Stress Management

Did you know?


The top 3 stressors in the U.S. are money, work, and the economy.


Fight Stress

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Your Brain and Stress

Researchers have long understood that stress-related illnesses can trigger changes in brain structure, including reducing the size of the hippocampus and altering our neural networks. A little stress is a good thing. It can drive performance and creativity, and it keeps us vigilant and aware in times of trouble. But overwhelming amounts of stress is harmful. It destroys homeostasis and throws our nervous system in turmoil. It may even kill brain cells.


At the University of Berkley, CA, a recent study found that chronic stress and elevated levels of cortisol can generate a greater overproduction of myelin-producing cells and fewer neurons than normal.


According to the study findings, “the ‘stress hormone’ cortisol is believed to create a domino effect that hard-wires pathways between the hippocampus and amygdala in a way that might create a vicious cycle by creating a brain that becomes predisposed to be in a constant state of fight-or-flight.”  It also goes on to say, that while stress can "flip" a switch within your stem cells to promote cognitive function, it can also cause a dramatic decline in your overall brain health. Read more from this study.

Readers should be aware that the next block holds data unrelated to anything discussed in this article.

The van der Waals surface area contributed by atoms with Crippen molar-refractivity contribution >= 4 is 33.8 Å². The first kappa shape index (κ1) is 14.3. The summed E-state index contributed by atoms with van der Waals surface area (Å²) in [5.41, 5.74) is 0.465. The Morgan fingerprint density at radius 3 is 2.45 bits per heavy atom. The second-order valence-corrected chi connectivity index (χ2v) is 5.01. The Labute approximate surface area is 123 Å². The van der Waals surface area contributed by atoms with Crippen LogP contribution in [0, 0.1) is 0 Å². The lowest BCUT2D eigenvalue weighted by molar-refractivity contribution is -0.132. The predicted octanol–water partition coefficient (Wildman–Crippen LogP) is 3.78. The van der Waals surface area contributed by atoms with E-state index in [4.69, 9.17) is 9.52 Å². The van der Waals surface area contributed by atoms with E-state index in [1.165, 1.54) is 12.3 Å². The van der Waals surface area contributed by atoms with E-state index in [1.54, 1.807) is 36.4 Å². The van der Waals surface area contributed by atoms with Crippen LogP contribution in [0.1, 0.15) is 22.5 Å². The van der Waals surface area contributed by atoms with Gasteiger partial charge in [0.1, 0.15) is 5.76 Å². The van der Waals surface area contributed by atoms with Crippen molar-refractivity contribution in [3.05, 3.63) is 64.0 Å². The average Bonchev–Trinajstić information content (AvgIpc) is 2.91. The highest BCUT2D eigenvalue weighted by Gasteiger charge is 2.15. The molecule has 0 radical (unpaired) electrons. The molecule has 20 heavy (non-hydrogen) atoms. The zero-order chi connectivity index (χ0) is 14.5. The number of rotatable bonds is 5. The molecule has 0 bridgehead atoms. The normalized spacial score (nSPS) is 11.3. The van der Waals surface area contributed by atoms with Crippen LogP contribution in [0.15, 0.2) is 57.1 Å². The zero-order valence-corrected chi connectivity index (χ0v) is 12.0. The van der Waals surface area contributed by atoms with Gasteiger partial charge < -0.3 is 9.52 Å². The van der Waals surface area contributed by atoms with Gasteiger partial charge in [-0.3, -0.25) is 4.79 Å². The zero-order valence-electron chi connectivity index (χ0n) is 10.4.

In fact, it is possible that chronic early-life stress may decrease the brain’s resilience later in life. In addition, long-term stress, anxiety, and other debilitating factors have been linked with an increased risk of serious cognitive issues. Some research suggests that chronic stress stimulates the growth of the proteins that can lead to negative changes in brain health.


How We’re Handling It (um, not very well)

According to the American Psychological Association, Americans aren’t exactly rolling with the punches. While 54% of Americans agreed that physical activity was very or extremely important, for example, just 27% of survey respondents were happy about their own level of exercise. Instead of managing their stress in healthy ways, Americans are indulging in unhealthy behaviors: Almost a third of adults say they skipped a meal because of stress in the past month. Two-fifths reported overeating or eating unhealthy foods because of stress. And more than 40% reported that they had lain awake at night, unable to sleep. Read more


Changing Direction

These findings, though troubling, are far from fixed. It is quite possible to “sculpt” one’s brain throughout one’s lifetime, and there are a number of effective lifestyle strategies that can reduce cortisol production to improve brain structure and connectivity. These include:




Exercises such as Tai Chi, Qi Gong and Yoga are a great way to sweat out the stress, and they leave you rejuvenated and refreshed. Learn more.